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Actor's Equity: The Hurry-Up-And-Wait Game (AKA The Roller Coaster Ride), Pt. II

Hey, all. It's been approximately two weeks since I last bore my heart out on how things are going. I wasn't expecting my previous blog post to get so much traffic, nor did I expect many close friends and acquaintances to reach out to me out of concern and encouragement. First, I want to thank all of you for letting me know that I'm not alone, for how inspired you all were by my vulnerability and courage, and for being encouraging and comforting. I know it's difficult to bear it out on a blog post and share the absolute truth about being in this business, especially as a new member of Actor's Equity. But how else can we be REAL instead of PERFECT if we don't share the bad with the good? There are only so many glimpses of "perfection" you can take before it gets into your psyche that your life isn't as glamorous as the others before you decide you can't take it anymore and put something real that shows just how much you value authenticity over the perfect life. Sometimes, the idea of perfection often means all smiles and glammed-up looks and awards, and more. Me, I crave authenticity, even if it means being vulnerable. I may not reach my millions of followers this way, but at this point, I don't care about growing my account followers. I care about connection and ensuring others know they're not alone. Even if it means reminding myself that I'm not alone with the most vulnerable posts. Particularly this week when I follow up with how I'm doing and how I had to go to urgent care earlier this week. But I'm getting ahead of myself. Let's start at the beginning, shall we? Because the beginning's often the best place to start.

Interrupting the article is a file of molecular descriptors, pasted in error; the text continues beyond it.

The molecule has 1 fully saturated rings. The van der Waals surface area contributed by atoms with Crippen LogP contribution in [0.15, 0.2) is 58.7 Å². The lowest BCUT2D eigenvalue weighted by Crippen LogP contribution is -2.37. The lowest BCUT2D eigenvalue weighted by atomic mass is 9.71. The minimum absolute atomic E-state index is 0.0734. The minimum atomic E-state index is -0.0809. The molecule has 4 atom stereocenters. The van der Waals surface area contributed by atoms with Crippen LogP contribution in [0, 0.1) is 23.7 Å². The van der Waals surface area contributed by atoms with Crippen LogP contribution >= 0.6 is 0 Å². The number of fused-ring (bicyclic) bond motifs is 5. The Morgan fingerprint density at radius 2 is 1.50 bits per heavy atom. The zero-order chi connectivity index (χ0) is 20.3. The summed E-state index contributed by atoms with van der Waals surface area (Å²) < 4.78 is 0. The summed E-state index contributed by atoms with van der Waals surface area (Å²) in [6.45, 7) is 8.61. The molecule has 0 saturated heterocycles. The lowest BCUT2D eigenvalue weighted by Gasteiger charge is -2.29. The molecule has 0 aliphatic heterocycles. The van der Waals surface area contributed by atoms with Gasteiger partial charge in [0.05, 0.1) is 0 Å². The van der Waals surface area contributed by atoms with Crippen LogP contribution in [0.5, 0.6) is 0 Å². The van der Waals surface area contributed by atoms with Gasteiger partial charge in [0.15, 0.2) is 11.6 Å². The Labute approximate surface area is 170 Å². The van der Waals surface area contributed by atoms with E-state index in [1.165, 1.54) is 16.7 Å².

Since leaving you several weeks ago, I have had plenty of discussions, crying spells, and everything. Whether with my engagement buddy in Actor's Equtiy or with good friends, we were all trying to find answers about what was going wrong with my career. Or, in my case, what's wrong with ME, and why I'm not getting as much of a nibble from casting directors? Two people had the best answers for what was going wrong, though I'm unsure if it made me feel better. They both told me that I joined the union too soon and that the 2.5 years of virtual theatre meant nothing to the casting directors in the DMV. (And they said this out of their best intentions of love and support.) They told me I could only get the big bites by taking classes, networking, and even considering attending graduate school. I thanked them for their advice and decided to mull over their suggestions. But as much as I desired advice and suggestions to get things moving, it wasn't what I needed. What I needed was encouragement. What I needed was comfort. What I needed was SUPPORT. Somewhere down the road, I knew I could implement what was suggested, just not right now. Not when I'm hurting so much. In some ways, I have already started to do what I know I could do to make some slight difference in my career. Like update my resume: